Contextual AI holds the key to its business value

Today, content management systems or services that claim to use AI typically have the memory of a goldfish. That is, they apply image or pattern recognition very well, but beyond that the value of the AI application is very limited. As each document is scanned and its content ‘read’ and input into the target system (e.g. invoice details into the relevant accounting system), this knowledge is treated as brand new: there is often little, if any, contextualisation. Documents and their contents are not linked intelligently with those residing or extracted from other documents. For example, a purchase order is not automatically being linked with a customer record in the CRM system, to provide new insights about buyers.

There is no doubt that process automation at this basic level is delivering decent value in time and cost savings, as well as enhanced customer services. But the next step in enterprise digital transformation, the one that will provide a real competitive edge, is the intelligent integration of content management more intrinsically within the wider enterprise ecosystem. When intelligent connections are made between documents, data and systems across different functions, this enables more effective decision-making and can help to streamline more complex processes.

Beyond image & pattern recognition

Single- process AI-enabled use cases, as delivered by intelligent order or invoice automation solutions, are ripe for integration with other enterprise systems now. This is about combining intelligent learning software with advanced content management to build synthesised institutional knowledge – so called “contextual AI”. Here, every document, and the data within it, can contribute to an intelligent knowledge bank that provides a holistic view of the customer, supplier, product development process – or any other strategic goal.

Next-generation content management platforms and services apply AI in new and smarter ways. Once the technology has identified the document type, it is able to process that information by inputting data into a database, or triggering the next step in a workflow.  

Take the ability to boost and transform the impact of customer relationship management systems (CRMs), in driving more targeted sales efforts and better customer service. CRM systems have long promised a “360 degree” account view (just as supplier management systems do in supply chain management). Yet these potentially very powerful systems are only as effective as the information fed into them, which up to now has relied on respective teams building up that picture of everything they know about a given account. That is, supplementary knowledge from accounts and so on, is not being fed or made available to these systems automatically, through direct, smart intelligence sharing across the enterprise. And this failure to join the dots leads to inefficiency. For example, a sales person won’t automatically be able to see that a customer has been asking the support team for new capabilities, which could be addressed in a new sale. They are thus missing out on a revenue opportunity by living in their local information silo.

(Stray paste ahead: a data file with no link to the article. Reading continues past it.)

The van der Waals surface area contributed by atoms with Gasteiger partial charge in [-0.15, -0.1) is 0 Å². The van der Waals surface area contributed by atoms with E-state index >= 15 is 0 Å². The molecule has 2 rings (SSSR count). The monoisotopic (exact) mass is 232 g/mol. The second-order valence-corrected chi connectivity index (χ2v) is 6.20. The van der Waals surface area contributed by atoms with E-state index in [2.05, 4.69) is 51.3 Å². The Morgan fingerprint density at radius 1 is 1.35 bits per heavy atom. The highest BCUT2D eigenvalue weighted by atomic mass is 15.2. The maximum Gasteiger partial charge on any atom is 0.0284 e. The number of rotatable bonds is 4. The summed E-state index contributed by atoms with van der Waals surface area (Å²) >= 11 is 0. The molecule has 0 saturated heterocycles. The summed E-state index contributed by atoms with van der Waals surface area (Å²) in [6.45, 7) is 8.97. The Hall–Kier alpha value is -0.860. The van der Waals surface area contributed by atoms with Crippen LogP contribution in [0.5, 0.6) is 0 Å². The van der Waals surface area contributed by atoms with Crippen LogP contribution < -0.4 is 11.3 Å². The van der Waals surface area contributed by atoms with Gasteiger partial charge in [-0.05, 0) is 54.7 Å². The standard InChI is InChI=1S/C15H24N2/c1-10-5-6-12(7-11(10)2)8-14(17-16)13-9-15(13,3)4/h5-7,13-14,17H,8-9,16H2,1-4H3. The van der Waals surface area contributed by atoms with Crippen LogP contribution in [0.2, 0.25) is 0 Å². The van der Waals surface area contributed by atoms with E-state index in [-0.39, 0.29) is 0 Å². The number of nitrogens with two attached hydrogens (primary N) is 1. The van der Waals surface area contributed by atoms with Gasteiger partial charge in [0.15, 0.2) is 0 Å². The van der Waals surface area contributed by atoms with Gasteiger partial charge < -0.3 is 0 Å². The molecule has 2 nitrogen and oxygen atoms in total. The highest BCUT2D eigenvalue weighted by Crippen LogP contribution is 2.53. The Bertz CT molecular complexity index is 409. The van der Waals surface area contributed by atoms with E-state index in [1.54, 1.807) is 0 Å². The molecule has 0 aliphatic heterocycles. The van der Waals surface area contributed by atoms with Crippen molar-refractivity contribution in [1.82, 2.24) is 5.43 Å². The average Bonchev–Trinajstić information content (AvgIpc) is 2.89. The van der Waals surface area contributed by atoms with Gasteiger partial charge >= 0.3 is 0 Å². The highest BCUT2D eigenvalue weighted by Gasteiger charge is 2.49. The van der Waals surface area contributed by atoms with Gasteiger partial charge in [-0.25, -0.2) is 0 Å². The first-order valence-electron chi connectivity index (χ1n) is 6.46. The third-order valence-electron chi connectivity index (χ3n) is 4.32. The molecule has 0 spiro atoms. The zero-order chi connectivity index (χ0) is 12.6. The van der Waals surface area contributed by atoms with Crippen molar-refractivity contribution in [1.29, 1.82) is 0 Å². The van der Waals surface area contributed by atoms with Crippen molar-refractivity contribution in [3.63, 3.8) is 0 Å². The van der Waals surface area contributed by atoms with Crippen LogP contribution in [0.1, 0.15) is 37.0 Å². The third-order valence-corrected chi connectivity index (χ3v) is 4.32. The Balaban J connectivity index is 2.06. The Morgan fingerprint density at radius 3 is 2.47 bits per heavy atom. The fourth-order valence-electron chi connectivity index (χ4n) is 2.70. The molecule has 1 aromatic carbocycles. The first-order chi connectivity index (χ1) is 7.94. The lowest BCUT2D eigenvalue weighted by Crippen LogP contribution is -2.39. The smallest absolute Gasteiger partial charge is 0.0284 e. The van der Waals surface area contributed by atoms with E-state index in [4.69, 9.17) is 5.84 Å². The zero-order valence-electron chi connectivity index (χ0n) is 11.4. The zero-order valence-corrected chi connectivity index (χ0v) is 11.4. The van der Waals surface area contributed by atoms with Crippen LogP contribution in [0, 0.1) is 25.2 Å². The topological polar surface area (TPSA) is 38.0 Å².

With enterprise-wide, contextualised AI-enabled content automation, the scope for business process transformation and new efficiencies grows considerably – for instance through the circumvention of protracted processes based on reliable new account insights. An invoice from a recognised supplier which is identifyied as tallying with a purchase order on the system, for instance, could now trigger payment without the need for manager approval, saving time and cost while giving loyal suppliers a better experience.


There is another important consideration in all of this, and that is building in the scope to keep adding more value over time, as AI technology develops.

Adopting a single-application AI is less likely to provide that path. A software application with ‘built-in AI’ will be locked into a specific AI framework such as Google TensorFlow, Microsoft Azure Cognitive Services, a Python-based framework, or linked to specific capabilities for pattern matching/image recognition or for natural language processing (BERT, ERNIE, etc.).

Hard-wiring in one tech approach is a risky move given how quickly technology advances and changes. A better approach would be to adopt an open content architecture, which supports any combination of current and future AI options, on a ‘composable’ basis. In this scenario, companies over time will be able to continue to connect intelligent systems in different ways, that do not depend on the specific built-in AI of individual applications.

None of this is to say that the role of and value added by human teams has in any way diminished. But given the extent to which the Great Resignation and hybrid working have heaped the pressure on roles and skills retention, it follows that smarter automation offers significant value in enabling each team member to truly excel, supported by richer insights that have been pulled together, automatically and in a timely fashion, by cross-enterprise, AI-enabled content services.

About the author

Dr. John Bates is SER Group’s big-hitting new CEO, a tech visionary, automation expert and experienced CxO with a PhD in computer engineering from Cambridge University. SER Group is a leader in Intelligent Information Management, headquartered in Bonn, Germany.

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